Vietnamese Foreign Minister Pham Binh Minh (left) with North Korean Foreign Minister Ri Yong-ho pose for a photo before a meeting in Pyongyang on Feb. 13. (Kyodo News/AP)
During the first working-level talks in Pyongyang last week for the upcoming second North Korea-US summit, the North Korean side demanded the partial loosening of sanctions in exchange for allowing inspections of its Yongbyon nuclear facilities, while the US proposed a declaration ending the Korean War as a corresponding measure. The next question is whether the two sides can find common ground going ahead – at a second set of talks scheduled for next week between US State Department Special Representative for North Korea Stephen Biegun and North Korean State Affairs Commission Special Representative for US Affairs Kim Hyok-chol, and at the summit in Hanoi at the end of the month.
According to a South Korean government source closely acquainted with the North Korea-US talks, Kim reaffirmed the North’s willingness to dismantle its Yongbyon nuclear facilities during the first round of working-level talks in Pyongyang on Feb. 6–8, while demanding the partial loosening of sanctions as a corresponding measure for allowing inspections of the facilities. The North Korean side said it “could offer more generous steps” if the US were to even partially loosen sanctions as a corresponding measure, the source reported.
Biegun’s negotiating card reportedly concerned an end-of-war declaration, which the US would offer in exchange once inspections of the Yongbyon nuclear facilities are complete. As in his public statements on the matter, Biegun stated in no uncertain terms that the US would not be able to loosen or lift sanctions. At the same time, he reportedly suggested it may consider loosening sanctions if North Korea were to offer the Yongbyon dismantlement “plus something extra.” The second North Korea-US summit now appears poised to hinge on how much progress the two sides can make in bridging their differences on the US’ “corresponding measures.”
It was not confirmed what specific areas the North Korean side mentioned in suggesting the partial loosening of sanctions as a corresponding measure for the Yongbyon inspections. One possibility mentioned among foreign affairs analysts is that it was considering a partial loosening or waiving of sanctions to allow resumption of operations at the Kaesong Industrial Complex and tourism at Mt. Kumgang, or lowering of the ceiling on crude oil supplies according to UN Security Council Resolution 2397.
An end-of-war declaration remains a decent offer for the North Korean side, but sources reported that it did not respond readily due to concerns that the US could regard it as a substitute for loosening sanctions. The Donald Trump administration appears to have suggested the end-of-war declaration based on both the strong belief that sanctions represent the only way of pressuring the North now that the military option is off the table. Trump has also indicated an unwillingness to tinker with sanctions amid criticisms in the US that the Trump administration has been “repeatedly taken in” by Pyongyang.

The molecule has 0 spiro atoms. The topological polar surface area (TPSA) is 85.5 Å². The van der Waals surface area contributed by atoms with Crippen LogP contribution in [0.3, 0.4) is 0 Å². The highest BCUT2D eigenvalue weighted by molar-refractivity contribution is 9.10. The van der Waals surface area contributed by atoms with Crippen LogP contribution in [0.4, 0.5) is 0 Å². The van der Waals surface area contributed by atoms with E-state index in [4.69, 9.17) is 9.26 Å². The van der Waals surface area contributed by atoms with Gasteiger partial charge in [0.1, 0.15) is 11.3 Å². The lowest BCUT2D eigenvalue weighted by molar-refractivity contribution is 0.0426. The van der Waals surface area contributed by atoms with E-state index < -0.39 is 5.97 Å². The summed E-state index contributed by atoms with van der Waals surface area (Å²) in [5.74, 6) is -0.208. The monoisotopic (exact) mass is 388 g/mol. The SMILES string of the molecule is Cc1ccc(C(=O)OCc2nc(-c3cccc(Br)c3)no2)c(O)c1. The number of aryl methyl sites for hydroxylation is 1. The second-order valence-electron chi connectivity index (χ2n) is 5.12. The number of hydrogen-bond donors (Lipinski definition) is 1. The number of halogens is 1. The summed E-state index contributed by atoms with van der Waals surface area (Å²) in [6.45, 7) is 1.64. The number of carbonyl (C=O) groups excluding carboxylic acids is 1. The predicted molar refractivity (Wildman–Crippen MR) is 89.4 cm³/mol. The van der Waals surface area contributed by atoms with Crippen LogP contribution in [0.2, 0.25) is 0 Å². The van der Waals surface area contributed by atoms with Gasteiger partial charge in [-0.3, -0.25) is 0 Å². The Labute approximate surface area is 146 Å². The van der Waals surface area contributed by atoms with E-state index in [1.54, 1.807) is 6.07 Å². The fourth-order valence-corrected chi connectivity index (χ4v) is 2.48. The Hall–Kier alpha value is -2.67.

Vietnamese Foreign Minister Pham Binh Minh (left)
US likely to grant priority to inter-Korean cooperation projects
Multiple high-ranking government sources told the Hankyoreh that Washington was standing firm in its insistence that sanctions could not be loosened, but predicted that Pyongyang was unlikely to proceed with dismantlement of the Yongbyon nuclear facilities in return for an end-of-war declaration alone. Accordingly, they suggested that if North Korea adopts a more forward-thinking approach on the Yongbyon dismantlement issue during negotiations, the US may grant priority consideration to projects involving inter-Korean cooperation, including partial resumption of the Kaesong Complex and Mt. Kumgang tourism. This prediction was based on the limited range of measures available to the US without touching the current sanctions framework. Indeed, many Korean Peninsula experts have noted that the Mt. Kumgang tourism venture individually would not be in violation of UNSC resolutions and suggested that it should be quickly resumed.
Also expected to be a factor is the importance of verifiable inspections of the Yongbyon nuclear facilities. While some observers have downplayed the value of a Yongbyon dismantlement, neither South Korean nor US authorities are shrugging off the significance of dismantling a complex known to account for around 70% of the North’s nuclear facilities. A sampling of plutonium and highly enriched uranium from Yongbyon and inspections of the nuclear test site at Punggye Village would allow for some provisional analysis of North Korea’s nuclear program beyond Yongbyon, sources suggested.
During a Feb. 11 meeting with National Assembly Speaker Moon Hee-sang in Washington, DC, Biegun was quoted as saying that the “bridging of differences [with North Korea] will begin with the next meeting.”
“With just two weeks left until the summit, we can’t solve every issue, but there is the possibility if we can reach an agreement in certain respects,” he reportedly said. North Korea and US have now begun the real contest over the scope of reporting, inspections, verification, and dismantlement for the Yongbyon nuclear facilities and corresponding measures from the US side.
By Kim Ji-eun, staff reporter
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